iTunes: Apple’s music store — iTunes — also sells video and movie content to own or on a pay-per-view basis. Apple TV supports it. The other players probably would, if Apple would allow them to. Apple probably won’t, in order to keep its own streaming media player competitive.
YouTube: Yes, you’ll find the Double Rainbow video and other clips that have gone viral on Google’s YouTube video hosting service. Along with amateur content, there’s also lots of professionally produced material. All the players support YouTube access.
Search Within A Channel: Think of each service above as a “channel” that might be “received” by one of the streaming media players listed on the chart. Want to know what’s “on” in the Netflix channel, the Hulu Plus channel, at iTunes or Amazon? You’ll probably want to search for a movie or TV show by name. All the players let you search within the particular channels above that they support.
Search Across Channels: Looking for a movie or TV show and want to search across all your channels, so you can find if it’s on Netflix or Hulu without having to search within each channel separately? Google TV can do this. Boxee can pretty much do the same — though you’ll have to search across channels for TV content and movie content separately. By the way, the very best way to find out where any TV or movie content might be located on the internet is to use Clicker. It’s a free search engine that specializes in locating where you can stream TV shows and movies to your computer.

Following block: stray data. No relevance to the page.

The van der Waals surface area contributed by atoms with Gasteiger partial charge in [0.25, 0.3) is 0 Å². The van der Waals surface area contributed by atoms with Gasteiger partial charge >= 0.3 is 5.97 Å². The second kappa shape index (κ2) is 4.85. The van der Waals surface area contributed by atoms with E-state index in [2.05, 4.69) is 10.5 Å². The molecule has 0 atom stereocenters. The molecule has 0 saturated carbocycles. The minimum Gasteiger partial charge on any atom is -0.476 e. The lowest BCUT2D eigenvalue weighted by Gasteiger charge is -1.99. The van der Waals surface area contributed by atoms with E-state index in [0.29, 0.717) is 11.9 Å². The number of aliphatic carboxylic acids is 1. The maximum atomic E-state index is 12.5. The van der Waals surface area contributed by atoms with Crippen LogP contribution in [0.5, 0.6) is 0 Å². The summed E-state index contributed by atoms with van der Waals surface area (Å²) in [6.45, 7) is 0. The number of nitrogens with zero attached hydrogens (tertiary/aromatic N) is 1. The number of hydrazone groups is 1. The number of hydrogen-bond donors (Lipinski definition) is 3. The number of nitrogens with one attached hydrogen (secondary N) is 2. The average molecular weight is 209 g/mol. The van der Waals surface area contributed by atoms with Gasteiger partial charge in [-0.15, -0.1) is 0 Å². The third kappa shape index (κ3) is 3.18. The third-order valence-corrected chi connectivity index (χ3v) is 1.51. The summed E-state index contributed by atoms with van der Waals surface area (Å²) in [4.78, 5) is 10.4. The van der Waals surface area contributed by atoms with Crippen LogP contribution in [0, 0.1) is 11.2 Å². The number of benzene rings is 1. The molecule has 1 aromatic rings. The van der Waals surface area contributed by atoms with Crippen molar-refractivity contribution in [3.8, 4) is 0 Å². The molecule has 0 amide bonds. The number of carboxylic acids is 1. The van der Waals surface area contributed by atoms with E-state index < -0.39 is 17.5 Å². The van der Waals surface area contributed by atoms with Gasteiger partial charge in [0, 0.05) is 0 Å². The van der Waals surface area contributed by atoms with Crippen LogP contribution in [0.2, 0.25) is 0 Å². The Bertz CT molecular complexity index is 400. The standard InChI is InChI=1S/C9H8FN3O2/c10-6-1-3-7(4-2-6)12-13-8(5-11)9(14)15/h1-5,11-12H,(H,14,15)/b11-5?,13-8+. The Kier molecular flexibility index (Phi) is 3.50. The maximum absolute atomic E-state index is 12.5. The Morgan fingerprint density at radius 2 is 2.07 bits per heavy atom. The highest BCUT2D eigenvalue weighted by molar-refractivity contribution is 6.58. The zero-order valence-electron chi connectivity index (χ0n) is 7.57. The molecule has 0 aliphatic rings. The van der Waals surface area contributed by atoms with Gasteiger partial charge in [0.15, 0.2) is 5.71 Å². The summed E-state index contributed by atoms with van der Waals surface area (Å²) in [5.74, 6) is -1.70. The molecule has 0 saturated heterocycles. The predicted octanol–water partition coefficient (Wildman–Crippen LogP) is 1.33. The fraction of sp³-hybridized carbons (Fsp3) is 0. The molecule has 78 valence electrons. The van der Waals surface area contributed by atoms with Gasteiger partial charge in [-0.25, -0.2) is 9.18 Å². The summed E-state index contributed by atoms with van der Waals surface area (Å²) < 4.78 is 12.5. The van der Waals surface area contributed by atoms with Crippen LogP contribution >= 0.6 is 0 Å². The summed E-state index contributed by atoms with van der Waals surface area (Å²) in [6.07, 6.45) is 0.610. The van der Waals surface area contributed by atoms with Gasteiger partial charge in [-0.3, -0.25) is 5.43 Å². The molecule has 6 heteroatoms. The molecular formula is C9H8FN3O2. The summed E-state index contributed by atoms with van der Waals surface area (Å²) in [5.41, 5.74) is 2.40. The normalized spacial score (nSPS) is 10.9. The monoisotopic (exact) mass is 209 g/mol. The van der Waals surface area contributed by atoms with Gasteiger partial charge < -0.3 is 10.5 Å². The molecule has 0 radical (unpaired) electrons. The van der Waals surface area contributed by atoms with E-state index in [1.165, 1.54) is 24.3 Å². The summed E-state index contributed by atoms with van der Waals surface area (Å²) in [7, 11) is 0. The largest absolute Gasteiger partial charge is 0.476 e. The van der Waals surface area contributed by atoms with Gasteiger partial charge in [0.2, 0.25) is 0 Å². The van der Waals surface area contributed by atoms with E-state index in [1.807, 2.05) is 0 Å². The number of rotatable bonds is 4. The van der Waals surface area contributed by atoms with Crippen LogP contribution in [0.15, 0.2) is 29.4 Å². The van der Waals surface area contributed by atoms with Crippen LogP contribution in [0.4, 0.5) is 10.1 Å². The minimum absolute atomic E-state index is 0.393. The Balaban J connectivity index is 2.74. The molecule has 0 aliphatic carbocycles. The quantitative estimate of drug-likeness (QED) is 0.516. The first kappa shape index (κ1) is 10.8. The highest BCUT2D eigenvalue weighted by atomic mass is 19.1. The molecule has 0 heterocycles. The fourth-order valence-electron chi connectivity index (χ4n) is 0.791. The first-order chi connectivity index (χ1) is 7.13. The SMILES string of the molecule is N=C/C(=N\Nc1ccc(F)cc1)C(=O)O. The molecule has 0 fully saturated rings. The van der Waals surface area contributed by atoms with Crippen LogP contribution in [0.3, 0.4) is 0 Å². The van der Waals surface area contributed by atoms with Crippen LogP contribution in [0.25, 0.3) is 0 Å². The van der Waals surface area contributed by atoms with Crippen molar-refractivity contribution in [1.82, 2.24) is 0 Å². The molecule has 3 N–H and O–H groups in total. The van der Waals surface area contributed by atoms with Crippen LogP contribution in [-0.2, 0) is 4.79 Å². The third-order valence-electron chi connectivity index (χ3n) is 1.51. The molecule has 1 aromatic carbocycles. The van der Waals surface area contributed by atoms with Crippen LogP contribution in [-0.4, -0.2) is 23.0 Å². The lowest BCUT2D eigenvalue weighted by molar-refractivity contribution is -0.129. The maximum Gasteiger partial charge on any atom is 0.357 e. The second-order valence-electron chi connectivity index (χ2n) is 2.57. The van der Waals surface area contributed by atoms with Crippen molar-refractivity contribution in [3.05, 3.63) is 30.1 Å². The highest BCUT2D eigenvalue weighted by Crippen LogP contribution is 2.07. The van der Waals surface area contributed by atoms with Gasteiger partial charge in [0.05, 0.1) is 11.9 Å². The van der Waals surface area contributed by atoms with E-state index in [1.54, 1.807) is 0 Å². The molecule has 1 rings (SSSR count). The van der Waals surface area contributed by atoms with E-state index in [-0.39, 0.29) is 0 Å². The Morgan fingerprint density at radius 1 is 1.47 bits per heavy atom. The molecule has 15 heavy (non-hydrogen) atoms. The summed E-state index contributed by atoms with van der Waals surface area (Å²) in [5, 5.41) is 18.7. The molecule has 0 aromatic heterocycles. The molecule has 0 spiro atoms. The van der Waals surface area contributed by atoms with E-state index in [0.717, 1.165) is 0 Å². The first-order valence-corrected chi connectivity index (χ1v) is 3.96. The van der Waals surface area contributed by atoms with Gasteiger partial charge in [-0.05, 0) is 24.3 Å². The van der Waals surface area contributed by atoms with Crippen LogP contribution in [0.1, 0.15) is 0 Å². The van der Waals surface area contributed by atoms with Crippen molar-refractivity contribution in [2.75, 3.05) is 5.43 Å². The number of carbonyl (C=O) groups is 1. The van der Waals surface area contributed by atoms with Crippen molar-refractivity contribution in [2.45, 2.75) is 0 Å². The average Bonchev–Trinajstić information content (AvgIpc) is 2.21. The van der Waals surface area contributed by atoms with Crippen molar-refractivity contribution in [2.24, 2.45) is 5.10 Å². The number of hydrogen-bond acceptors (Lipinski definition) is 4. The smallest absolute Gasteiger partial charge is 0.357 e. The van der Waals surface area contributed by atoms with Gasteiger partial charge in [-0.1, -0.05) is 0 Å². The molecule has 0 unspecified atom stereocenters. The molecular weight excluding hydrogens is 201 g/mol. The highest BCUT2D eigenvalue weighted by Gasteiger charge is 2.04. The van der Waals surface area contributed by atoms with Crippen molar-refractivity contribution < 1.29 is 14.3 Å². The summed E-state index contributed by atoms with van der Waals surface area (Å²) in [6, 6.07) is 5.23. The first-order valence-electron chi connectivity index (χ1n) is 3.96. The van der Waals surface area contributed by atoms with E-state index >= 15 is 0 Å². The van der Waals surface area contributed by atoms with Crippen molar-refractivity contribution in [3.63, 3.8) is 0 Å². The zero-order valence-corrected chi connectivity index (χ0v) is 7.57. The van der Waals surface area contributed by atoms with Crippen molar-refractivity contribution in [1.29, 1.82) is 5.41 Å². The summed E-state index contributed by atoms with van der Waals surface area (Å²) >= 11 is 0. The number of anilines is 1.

Search Broadcast TV: Want to find when a TV show or movie will air on broadcast TV? This is where Google TV shines. It lets you search through broadcast listings. If you’re a DISH subscriber, it can also easily record future shows for you, by working with your DVR.
Keyboard: Since all the players let you search for content, having a keyboard can make that easier. Both Boxee and Google TV come with QWERTY-style remotes where you can type what you’re looking for using a physical device. Roku and Apple TV only provide on-screen keyboards, though these work very well. Apple TV owners who own an iPad, iPhone or iPod Touch can also download the Remote app which gives them an on-screen keyboard that allows for faster typing.